An airbag manufacturer’s recall affecting millions of cars — and potentially thousands in Beaufort County — has so far been limited to states experiencing high humidity.
But South Carolina is not among them.
The still-expanding recalls have so far focused on the most humid areas of the country, including Georgia and Gulf Coast states, because humidity is believed to deteriorate the chemical compound used to inflate the airbags in the event of a crash.
Some carmakers, however, have extended their airbag recalls to humid coastal South Carolina and other states, but other makes and models with the potentially faulty airbags are not recalled in this state.
The recalled Takata brand airbag inflators are being scrutinized worldwide for the potential to explode, spraying metal fragments into cars’ cabins. The faulty inflators have been linked to at least five deaths nationwide.
Lawmakers, researchers and the National Highway Traffic Safety Administration are pushing Takata to issue a nationwide recall. The manufacturer has balked, saying it should only be limited to states with high average humidity.
Kartik Kalaignanam is among industry experts and officials who believe the recall should — and eventually will — be expanded nationwide, and the Lowcountry is a good example of why.
The associate professor at the University of South Carolina’s Darla Moore School of Business and longtime automotive industry and recall researcher said the recall clearly “has implications for South Carolina because a lot of the coastal areas are probably prone to these types of temperature and humidity changes.”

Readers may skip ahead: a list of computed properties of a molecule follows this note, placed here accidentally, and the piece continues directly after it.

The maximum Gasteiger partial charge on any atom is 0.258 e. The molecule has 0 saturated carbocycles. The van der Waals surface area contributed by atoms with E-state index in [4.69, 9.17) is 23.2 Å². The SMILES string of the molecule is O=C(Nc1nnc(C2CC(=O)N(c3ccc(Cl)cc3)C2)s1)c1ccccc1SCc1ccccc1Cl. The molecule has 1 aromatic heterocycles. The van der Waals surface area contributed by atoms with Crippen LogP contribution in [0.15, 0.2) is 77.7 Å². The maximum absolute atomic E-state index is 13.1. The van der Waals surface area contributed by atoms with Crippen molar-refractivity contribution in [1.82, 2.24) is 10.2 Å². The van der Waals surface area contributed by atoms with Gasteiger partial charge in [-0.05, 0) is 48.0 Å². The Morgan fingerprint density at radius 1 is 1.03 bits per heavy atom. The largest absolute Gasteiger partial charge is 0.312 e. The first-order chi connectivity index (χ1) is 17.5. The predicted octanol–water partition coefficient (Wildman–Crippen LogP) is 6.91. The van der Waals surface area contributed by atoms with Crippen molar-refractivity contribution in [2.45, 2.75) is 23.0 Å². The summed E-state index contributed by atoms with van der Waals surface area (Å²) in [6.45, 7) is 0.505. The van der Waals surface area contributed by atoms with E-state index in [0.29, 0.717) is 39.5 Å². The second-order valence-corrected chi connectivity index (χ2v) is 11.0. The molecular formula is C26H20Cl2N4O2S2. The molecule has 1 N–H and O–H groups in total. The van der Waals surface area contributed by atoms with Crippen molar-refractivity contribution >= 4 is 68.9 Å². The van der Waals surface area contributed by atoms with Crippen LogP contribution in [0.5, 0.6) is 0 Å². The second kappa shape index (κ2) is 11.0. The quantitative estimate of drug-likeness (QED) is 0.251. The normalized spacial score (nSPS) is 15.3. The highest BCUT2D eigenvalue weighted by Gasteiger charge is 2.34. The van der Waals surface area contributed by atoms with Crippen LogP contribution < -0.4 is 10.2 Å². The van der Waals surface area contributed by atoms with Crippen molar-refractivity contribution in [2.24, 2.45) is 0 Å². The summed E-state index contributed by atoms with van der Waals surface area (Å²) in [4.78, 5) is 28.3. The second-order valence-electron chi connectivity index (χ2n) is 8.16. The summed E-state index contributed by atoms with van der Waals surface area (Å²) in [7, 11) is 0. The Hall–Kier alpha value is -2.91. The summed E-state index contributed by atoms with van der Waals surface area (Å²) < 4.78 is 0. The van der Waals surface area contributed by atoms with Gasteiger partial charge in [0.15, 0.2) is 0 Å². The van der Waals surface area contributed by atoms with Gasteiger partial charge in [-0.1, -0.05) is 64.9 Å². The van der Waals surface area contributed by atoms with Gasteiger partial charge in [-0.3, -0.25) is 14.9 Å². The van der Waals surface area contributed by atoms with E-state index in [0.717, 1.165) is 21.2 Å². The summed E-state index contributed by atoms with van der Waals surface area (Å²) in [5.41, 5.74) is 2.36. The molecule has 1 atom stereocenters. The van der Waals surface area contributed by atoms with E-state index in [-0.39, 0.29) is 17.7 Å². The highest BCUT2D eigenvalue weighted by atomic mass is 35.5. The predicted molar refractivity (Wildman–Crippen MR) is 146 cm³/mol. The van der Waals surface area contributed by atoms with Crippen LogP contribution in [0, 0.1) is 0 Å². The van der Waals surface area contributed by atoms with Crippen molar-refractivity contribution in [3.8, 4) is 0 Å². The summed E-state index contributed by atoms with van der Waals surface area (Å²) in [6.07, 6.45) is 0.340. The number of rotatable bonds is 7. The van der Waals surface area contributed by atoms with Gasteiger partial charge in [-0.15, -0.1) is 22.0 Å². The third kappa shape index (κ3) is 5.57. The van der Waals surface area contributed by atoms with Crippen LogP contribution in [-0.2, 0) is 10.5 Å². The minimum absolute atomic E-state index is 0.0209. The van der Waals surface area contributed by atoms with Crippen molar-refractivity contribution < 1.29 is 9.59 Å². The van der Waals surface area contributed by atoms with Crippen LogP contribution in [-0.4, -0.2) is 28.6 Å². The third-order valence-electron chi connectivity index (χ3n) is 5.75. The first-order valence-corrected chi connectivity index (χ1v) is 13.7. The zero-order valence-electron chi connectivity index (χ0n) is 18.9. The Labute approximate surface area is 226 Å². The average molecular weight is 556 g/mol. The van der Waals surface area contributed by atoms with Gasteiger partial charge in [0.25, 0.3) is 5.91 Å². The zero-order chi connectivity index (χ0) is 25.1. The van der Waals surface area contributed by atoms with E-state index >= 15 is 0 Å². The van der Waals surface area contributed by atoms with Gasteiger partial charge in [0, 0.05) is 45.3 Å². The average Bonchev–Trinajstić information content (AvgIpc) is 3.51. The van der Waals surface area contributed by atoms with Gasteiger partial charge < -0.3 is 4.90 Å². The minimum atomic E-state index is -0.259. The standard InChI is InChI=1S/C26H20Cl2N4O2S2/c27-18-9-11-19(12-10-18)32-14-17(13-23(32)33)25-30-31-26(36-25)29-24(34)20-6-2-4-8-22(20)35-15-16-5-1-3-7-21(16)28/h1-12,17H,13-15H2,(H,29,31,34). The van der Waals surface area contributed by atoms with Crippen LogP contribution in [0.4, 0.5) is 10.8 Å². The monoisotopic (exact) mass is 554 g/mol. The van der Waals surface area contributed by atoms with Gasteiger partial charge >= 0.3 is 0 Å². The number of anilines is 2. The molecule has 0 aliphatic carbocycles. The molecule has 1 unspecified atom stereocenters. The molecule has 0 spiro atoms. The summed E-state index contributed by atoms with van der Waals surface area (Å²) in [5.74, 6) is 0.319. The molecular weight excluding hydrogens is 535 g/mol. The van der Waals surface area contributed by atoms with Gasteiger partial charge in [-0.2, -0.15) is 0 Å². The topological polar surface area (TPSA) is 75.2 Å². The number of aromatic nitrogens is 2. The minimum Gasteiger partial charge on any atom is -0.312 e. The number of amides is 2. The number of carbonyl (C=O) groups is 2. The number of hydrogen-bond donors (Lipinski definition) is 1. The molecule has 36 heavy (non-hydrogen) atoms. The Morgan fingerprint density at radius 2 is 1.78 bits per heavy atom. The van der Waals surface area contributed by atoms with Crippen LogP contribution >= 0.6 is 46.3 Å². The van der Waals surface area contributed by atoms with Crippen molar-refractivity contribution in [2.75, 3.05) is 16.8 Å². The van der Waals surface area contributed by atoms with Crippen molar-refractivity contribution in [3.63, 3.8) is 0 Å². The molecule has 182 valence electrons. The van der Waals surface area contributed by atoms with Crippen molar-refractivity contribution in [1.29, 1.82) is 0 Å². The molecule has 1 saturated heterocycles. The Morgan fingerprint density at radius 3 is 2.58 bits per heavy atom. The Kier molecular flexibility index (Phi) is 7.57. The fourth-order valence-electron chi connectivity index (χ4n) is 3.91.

WHY IS SC NOT IN RECALL?
Takata’s recall is based on high-humidity areas with average dew points of 60 degrees.
In Beaufort County, the average dew point over the past year is 56.8 degrees, just shy of the recall threshold, according to National Oceanic and Atmospheric Administration data.
But if humidity is a factor, the Lowcountry’s sweltering summer months are likely to have some effect on the compound, regardless of the yearlong average, Kalaignanam said. In July, August and September, our hottest months, the average dew point soared to 73.2 degrees, according to the data.
While Takata so far has resisted calls to expand its recall, automakers have taken the issue into their own hands.
Honda, the most affected automaker with more than 9 million recalled vehicles in the U.S., has expanded its recall nationwide and overseas.
On Thursday, Ford announced it is expanding its recall nationwide. It joins Mazda, Subaru and Mitsubishi, who made similar announcements in the past month.
Toyota has expanded its passenger-side Takata airbag recall nationally, but is sticking with the regional recall for affected driver-side airbags, a company spokesperson said.
More than 7,800 — nearly 5 percent — of the 165,000 vehicles currently registered in Beaufort County match the year, make and model of cars included in the current Takata recalls, according to an analysis of county records by The Island Packet and The Beaufort Gazette.
More than 3,700 of those local vehicles are Hondas that match the year, make and model for which the company has issued recalls.